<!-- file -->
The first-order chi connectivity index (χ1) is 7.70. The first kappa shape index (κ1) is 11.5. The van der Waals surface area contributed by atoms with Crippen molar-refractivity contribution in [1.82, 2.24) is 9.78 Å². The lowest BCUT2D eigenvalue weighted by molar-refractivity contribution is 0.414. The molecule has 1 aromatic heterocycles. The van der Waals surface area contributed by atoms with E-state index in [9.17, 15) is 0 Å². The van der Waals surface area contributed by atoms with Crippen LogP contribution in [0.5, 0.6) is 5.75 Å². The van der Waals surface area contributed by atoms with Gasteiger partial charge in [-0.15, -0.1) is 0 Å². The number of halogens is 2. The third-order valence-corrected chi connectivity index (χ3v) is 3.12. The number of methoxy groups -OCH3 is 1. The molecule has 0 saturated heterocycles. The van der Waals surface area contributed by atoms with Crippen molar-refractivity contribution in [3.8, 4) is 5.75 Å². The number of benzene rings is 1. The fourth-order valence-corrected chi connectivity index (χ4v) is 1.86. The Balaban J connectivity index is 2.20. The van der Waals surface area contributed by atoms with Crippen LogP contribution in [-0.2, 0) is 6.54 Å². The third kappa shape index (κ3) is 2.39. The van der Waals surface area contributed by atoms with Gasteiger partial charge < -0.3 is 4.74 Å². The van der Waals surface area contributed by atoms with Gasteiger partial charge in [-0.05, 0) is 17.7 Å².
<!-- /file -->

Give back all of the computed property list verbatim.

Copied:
The first-order chi connectivity index (χ1) is 7.70. The first kappa shape index (κ1) is 11.5. The van der Waals surface area contributed by atoms with Crippen molar-refractivity contribution in [1.82, 2.24) is 9.78 Å². The lowest BCUT2D eigenvalue weighted by molar-refractivity contribution is 0.414. The molecule has 1 aromatic heterocycles. The van der Waals surface area contributed by atoms with E-state index in [9.17, 15) is 0 Å². The van der Waals surface area contributed by atoms with Crippen LogP contribution in [0.5, 0.6) is 5.75 Å². The van der Waals surface area contributed by atoms with Gasteiger partial charge in [-0.15, -0.1) is 0 Å². The number of halogens is 2. The third-order valence-corrected chi connectivity index (χ3v) is 3.12. The number of methoxy groups -OCH3 is 1. The molecule has 0 saturated heterocycles. The van der Waals surface area contributed by atoms with Crippen molar-refractivity contribution in [3.8, 4) is 5.75 Å². The number of benzene rings is 1. The fourth-order valence-corrected chi connectivity index (χ4v) is 1.86. The Balaban J connectivity index is 2.20. The van der Waals surface area contributed by atoms with Crippen LogP contribution in [-0.2, 0) is 6.54 Å². The third kappa shape index (κ3) is 2.39. The van der Waals surface area contributed by atoms with Gasteiger partial charge < -0.3 is 4.74 Å². The van der Waals surface area contributed by atoms with Gasteiger partial charge in [-0.05, 0) is 17.7 Å².